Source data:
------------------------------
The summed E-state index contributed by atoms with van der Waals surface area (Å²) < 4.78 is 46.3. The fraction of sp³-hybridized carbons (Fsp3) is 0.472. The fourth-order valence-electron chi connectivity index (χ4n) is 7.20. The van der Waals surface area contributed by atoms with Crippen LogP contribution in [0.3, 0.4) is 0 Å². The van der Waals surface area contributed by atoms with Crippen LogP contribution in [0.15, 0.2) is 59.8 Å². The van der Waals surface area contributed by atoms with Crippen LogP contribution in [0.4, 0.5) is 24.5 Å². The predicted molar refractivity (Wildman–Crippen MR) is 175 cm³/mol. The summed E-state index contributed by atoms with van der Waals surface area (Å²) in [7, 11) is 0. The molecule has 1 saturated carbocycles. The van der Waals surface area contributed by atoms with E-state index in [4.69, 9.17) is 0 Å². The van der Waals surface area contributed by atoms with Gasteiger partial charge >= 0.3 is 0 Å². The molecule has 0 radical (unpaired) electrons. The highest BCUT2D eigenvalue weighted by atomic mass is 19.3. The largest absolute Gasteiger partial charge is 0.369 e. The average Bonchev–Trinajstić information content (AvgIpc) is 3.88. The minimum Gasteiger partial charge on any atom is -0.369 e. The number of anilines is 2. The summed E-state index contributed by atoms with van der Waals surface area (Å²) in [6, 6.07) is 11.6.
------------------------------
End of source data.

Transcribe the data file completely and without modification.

The summed E-state index contributed by atoms with van der Waals surface area (Å²) < 4.78 is 46.3. The fraction of sp³-hybridized carbons (Fsp3) is 0.472. The fourth-order valence-electron chi connectivity index (χ4n) is 7.20. The van der Waals surface area contributed by atoms with Crippen LogP contribution in [0.3, 0.4) is 0 Å². The van der Waals surface area contributed by atoms with Crippen LogP contribution in [0.15, 0.2) is 59.8 Å². The van der Waals surface area contributed by atoms with Crippen LogP contribution in [0.4, 0.5) is 24.5 Å². The predicted molar refractivity (Wildman–Crippen MR) is 175 cm³/mol. The summed E-state index contributed by atoms with van der Waals surface area (Å²) in [7, 11) is 0. The molecule has 1 saturated carbocycles. The van der Waals surface area contributed by atoms with E-state index in [4.69, 9.17) is 0 Å². The van der Waals surface area contributed by atoms with Gasteiger partial charge >= 0.3 is 0 Å². The molecule has 0 radical (unpaired) electrons. The highest BCUT2D eigenvalue weighted by atomic mass is 19.3. The largest absolute Gasteiger partial charge is 0.369 e. The average Bonchev–Trinajstić information content (AvgIpc) is 3.88. The minimum Gasteiger partial charge on any atom is -0.369 e. The number of anilines is 2. The summed E-state index contributed by atoms with van der Waals surface area (Å²) in [6, 6.07) is 11.6.